Determining the validity and reliability of the research instruments when reading a research study
When reading and assessing a quantitative research study, it is paramount to determine the validity and reliability of the instruments utilized in that study to understand whether the findings of that study can be trusted.
The validity of an instrument (construct validity) assesses the accuracy of that instrument (Cozby & Bates, 2015, p. 73); it determines whether the instrument measures what it is supposed to measure. If an instrument is not valid, it means that its results cannot be trusted; for instance, a ruler is not a valid instrument for measuring weight, so a hypothetical study measuring weight with a ruler cannot be trusted to produce adequate results (Cozby & Bates, 2015).
The reliability of an instrument estimates whether it produces similar results if used to measure the same thing in non-changing conditions (Cozby & Bates, 2015). If a tool is reliable, then it measures the magnitude in the question precisely; but if it is highly unreliable, the measurement will be very inaccurate, which also makes the results not adequate.
How does the validity and reliability of an instrument influence the credibility of the study and the value of the evidence?
The validity of an instrument has a crucial impact on the credibility of a study and the value of the evidence. High validity means that the instrument measured what it was supposed to measure, which is a necessary condition for the credibility of a study, whereas evidence gained via non-valid instrument may simply be misleading (Cozby & Bates, 2015).
The reliability of an instrument is also paramount for the credibility of a study and the value of the evidence. If an instrument is unreliable, it means that it will give non-precise results of measurements. This might mean, for example, that an otherwise significant difference between two values may not be detected by a statistical test due to the increased variance of data resulting from unreliable instruments only (O’Dwyer & Bernauer, 2014). This makes a study using non-reliable instruments non-credible and diminished the value of the evidence.
What characteristics should be appraised when evaluating qualitative and quantitative research design?
When evaluating a quantitative research study, it is needed to appraise such characteristics as (Cozby & Bates, 2015; O’Dwyer & Bernauer, 2014):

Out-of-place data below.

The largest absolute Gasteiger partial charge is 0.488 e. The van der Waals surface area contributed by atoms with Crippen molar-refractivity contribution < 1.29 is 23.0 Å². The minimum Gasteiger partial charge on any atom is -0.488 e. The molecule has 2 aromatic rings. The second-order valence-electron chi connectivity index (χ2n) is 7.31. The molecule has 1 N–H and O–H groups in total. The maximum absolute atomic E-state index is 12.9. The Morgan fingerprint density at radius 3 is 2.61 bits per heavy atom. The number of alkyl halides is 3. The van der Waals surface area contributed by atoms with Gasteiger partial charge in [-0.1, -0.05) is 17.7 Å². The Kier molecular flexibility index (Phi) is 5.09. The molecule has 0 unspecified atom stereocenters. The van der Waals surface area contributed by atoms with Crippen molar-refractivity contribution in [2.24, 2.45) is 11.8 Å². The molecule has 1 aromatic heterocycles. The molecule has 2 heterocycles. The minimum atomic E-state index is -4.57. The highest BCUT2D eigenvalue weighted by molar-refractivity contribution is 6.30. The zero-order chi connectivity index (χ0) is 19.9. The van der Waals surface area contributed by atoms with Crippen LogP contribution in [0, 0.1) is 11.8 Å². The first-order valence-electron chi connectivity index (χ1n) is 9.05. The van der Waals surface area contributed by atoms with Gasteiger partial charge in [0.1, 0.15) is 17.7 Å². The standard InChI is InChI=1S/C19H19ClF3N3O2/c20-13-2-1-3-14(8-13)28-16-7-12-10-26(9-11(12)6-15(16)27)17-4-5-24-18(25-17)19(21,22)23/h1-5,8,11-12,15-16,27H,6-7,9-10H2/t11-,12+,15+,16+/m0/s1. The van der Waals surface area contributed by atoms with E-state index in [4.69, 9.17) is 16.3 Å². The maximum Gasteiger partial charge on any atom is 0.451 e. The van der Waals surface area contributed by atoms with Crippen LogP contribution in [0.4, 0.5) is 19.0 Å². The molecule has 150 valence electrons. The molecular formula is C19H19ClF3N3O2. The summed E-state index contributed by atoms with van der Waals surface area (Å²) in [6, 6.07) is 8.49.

- Measurement reliability;
- Construct validity;
- External validity (generalizability);
- Replicability (the possibility to repeat the study in question and gain similar results);
- Rigor (the degree to which a study is careful and exact);
- Objectivity (the degree to which the conclusions and findings based on facts rather than the emotions of the authors).
However, when assessing a qualitative study, different criteria should be evaluated. These criteria are less well-defined because qualitative studies by definition are less rigorous and standardized. These criteria include (“Qualitative Validity,” n.d.):
- Credibility (the degree to which the results are believable from respondents);
- Transferability (generalizability);
- Dependability (taking into account the constantly changing context);
- Confirmability (the degree to which a study can be confirmed in other studies).
Which characteristics are the most important and why?
It might be possible to state that among the named desired characteristics of quantitative research, construct validity, rigor, objectivity, and measurement reliability are the most important ones: without construct validity, the study will measure a different phenomenon; without rigor or objectivity, the conclusions might be false; without measurement reliability, the gained results may be very imprecise, and the conclusions – false. On the other hand, external validity seems less important because the results of a study with low external validity still may be true, although limited to a very small group; replicability also seems less important because if all the other criteria are satisfied, the results of non-replicable research still might be true (at least theoretically).
As for qualitative research, credibility appears important because qualitative research is often, by its nature, supposed to reflect the views of respondents; dependability is also pivotal because qualitative studies often matter in a particular context, and changing context might completely change the situation (Maxwell, 2013). Transferability seems less important because qualitative research often attempts to study a situation in a very particular context, so, unsurprisingly, some results might be non-generalizable. Confirmability also appears less important because unique contexts are hard to replicate in other studies.
Cozby, P. C., & Bates, S. C. (2015). Methods in behavioral research (12th ed.). New York, NY: McGraw-Hill Education.
Maxwell, J. A. (2013). Qualitative research design: An interactive approach (3rd ed.). Thousand Oaks, CA: SAGE Publications.
O’Dwyer, L. M., & Bernauer, J. A. (2014). Quantitative research for the qualitative researcher. Thousand Oaks, CA: SAGE Publications.
Qualitative validity. (n.d.)